Here's another guest post from Woody Bendle exploring Thomas Edison's focus on inventing products that sell and what that means for companies chasing cool ideas irrespective of whether they really solving consumer needs:

Chasing Cool Ideas vs. Solving Consumer Needs

In honor of Thomas Edison's 165th birthday (February 11, 2012), I've chosen to write about what I feel is perhaps one of his most significant and enduring contributions to the field of innovation.  It isn't an invention or innovation, but rather it is an insight:

Create things people want, need, and are willing to buy. 

While this seems so obvious, I'm continually amazed by how many new products and/or services fail - primarily due to the lack of understanding about the needs of market.  Let's first look at Edison's own eureka moment.

The year is 1869.  A 22 year old Thomas Edison receives his first patent for the invention of The Electrographic Vote-Recorder  - US Patent 0,090,646, wherein Edison describes: "The object of my apparatus which records and registers in an instant, with great accuracy, the votes of legislative bodies, thus avoiding loss of valuable time consumed in counting and registering the votes and names, as done in regular manner; …"

When I first read about the story of Edison's Vote Recorder a number of years ago, I recall thinking to myself, “OK, this sounds like a great idea.”  That had to have been a huge improvement!  Of course!  It's so efficient; who wouldn't want this!  However, here is an account of the feedback received upon showing the Vote Recorder invention to a Congressional committee chairman:

"If there is any invention on earth that we don't want down here, that is it.  Filibustering and delay in the tabulation of the votes are often the only means we have for deferring bad or improper legislation."   (Source: Rutgers University, Edison Papers)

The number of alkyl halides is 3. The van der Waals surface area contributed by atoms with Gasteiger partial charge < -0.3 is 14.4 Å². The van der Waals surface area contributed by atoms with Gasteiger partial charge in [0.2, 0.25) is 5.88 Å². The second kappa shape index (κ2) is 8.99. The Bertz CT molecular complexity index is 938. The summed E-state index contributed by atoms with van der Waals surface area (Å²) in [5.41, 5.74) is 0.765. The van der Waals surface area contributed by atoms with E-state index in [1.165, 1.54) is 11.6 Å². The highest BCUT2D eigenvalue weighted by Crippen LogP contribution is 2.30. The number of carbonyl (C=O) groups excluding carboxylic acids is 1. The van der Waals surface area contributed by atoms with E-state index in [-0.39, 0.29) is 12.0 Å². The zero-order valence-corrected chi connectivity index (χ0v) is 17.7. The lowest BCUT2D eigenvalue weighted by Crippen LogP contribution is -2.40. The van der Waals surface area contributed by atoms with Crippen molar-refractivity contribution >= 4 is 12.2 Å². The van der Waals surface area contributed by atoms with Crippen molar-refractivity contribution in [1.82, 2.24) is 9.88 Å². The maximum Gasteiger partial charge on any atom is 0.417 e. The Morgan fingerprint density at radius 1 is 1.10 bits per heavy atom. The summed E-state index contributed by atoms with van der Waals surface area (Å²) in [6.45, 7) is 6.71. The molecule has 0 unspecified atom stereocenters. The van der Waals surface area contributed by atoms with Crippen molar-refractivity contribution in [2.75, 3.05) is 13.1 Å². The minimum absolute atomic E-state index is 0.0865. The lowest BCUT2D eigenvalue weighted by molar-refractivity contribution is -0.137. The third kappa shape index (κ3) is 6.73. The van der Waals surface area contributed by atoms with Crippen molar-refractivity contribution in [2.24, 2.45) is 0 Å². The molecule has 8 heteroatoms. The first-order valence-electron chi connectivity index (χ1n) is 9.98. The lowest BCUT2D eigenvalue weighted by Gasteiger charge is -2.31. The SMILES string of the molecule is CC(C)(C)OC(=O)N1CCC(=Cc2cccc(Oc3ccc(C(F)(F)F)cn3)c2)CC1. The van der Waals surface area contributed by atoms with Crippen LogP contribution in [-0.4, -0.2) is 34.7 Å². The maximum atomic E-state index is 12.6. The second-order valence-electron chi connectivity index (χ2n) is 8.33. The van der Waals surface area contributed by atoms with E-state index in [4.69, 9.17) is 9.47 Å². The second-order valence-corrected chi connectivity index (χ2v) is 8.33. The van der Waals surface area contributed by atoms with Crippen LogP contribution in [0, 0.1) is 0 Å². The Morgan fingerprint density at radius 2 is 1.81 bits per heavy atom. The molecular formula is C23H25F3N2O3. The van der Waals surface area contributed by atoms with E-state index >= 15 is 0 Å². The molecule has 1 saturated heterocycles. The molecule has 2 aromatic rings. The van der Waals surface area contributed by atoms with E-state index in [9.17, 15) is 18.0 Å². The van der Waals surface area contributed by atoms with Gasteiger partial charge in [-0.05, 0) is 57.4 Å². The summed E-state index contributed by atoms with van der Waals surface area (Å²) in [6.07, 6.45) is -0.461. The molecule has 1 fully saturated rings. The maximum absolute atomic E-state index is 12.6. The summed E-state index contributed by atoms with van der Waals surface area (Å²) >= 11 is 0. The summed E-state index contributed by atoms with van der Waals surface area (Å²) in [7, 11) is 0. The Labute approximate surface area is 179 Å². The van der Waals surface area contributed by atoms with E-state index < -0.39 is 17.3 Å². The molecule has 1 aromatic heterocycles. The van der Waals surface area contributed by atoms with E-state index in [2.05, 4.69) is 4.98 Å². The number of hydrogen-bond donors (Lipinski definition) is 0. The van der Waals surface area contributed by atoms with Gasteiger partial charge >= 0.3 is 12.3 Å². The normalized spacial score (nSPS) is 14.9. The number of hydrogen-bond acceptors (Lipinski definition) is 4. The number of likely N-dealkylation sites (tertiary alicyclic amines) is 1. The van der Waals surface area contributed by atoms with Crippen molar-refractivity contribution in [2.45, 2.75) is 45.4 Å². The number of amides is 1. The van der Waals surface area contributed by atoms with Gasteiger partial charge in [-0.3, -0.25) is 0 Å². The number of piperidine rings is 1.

At this point, Edison claimed he would never again invent something that wouldn't sell, and he focused his efforts on creating things that people wanted, needed, and were willing to buy.  This is an incredible insight that many organizations and innovators should truly take to heart.

Ugh! Still so much failure!

Christensen and Raynor in The Innovator's Solution (HBS Press, 2003)  underscore the prevalence of this issue today: "… despite the best offers of remarkably talented people, most attempts to create successful new products fail.  Over 60 percent of all new-product development efforts are scuttled before they ever reach the market.  Of the 40 percent that do see the light of day, 40 percent fail to become profitable and are removed from the market.  By the time you add it all up, three-quarters of the money spent on product development investments results in products that do not succeed commercially."   This is amazing!  Three-quarters of the money spent on product development produces stuff that people don't want or need!

While an argument can certainly be made that some of the stuff people create is simply "before its time," (note: the vote recorder was about 100 years before its time), and there is a role for this type of effort; that is A VERY LONG time to wait in order to realize a return on that investment.  It can also be argued that through the process of creating the widget that nobody wants or needs right now, one might "learn" something that can be leveraged in subsequent innovation efforts.  Unfortunately, given the current failure rate cited by Christensen and Raynor, I'm afraid that there probably isn't a lot of learning happening either (or at least not being retained).  Edison, in addition to being a brilliant innovator, was also arguably one of the best at accepting and learning from failures.  When asked by a reporter about his many failed efforts to invent the carbon filament for the electric light, Edison replied, "I have not failed. I've just found 10,000 ways that won't work."   The problem for most of us operating in today's world, is that we simply cannot afford chasing 10,000 cool ideas!

Solve consumer needs!